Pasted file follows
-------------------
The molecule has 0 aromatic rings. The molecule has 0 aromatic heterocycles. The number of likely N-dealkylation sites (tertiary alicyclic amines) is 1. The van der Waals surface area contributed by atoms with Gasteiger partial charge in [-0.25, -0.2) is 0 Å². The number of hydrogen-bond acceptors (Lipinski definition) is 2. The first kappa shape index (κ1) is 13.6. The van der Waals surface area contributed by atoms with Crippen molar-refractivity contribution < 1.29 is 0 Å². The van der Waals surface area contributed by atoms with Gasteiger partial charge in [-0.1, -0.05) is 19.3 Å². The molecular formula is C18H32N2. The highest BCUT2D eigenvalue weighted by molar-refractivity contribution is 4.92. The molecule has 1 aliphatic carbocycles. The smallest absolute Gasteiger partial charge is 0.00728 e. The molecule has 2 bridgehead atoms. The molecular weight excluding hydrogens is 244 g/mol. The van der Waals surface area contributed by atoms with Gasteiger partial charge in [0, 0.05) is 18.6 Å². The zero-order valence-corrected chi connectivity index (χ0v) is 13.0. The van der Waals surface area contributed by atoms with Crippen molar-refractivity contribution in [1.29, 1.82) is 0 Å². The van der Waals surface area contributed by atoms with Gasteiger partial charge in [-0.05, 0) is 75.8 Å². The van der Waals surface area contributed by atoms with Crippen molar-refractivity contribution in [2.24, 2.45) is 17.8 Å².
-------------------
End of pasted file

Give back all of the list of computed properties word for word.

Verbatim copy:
The molecule has 0 aromatic rings. The molecule has 0 aromatic heterocycles. The number of likely N-dealkylation sites (tertiary alicyclic amines) is 1. The van der Waals surface area contributed by atoms with Gasteiger partial charge in [-0.25, -0.2) is 0 Å². The number of hydrogen-bond acceptors (Lipinski definition) is 2. The first kappa shape index (κ1) is 13.6. The van der Waals surface area contributed by atoms with Crippen molar-refractivity contribution < 1.29 is 0 Å². The van der Waals surface area contributed by atoms with Gasteiger partial charge in [-0.1, -0.05) is 19.3 Å². The molecular formula is C18H32N2. The highest BCUT2D eigenvalue weighted by molar-refractivity contribution is 4.92. The molecule has 1 aliphatic carbocycles. The smallest absolute Gasteiger partial charge is 0.00728 e. The molecule has 2 bridgehead atoms. The molecular weight excluding hydrogens is 244 g/mol. The van der Waals surface area contributed by atoms with Gasteiger partial charge in [0, 0.05) is 18.6 Å². The zero-order valence-corrected chi connectivity index (χ0v) is 13.0. The van der Waals surface area contributed by atoms with Crippen molar-refractivity contribution in [1.29, 1.82) is 0 Å². The van der Waals surface area contributed by atoms with Gasteiger partial charge in [-0.05, 0) is 75.8 Å². The van der Waals surface area contributed by atoms with Crippen molar-refractivity contribution in [2.24, 2.45) is 17.8 Å².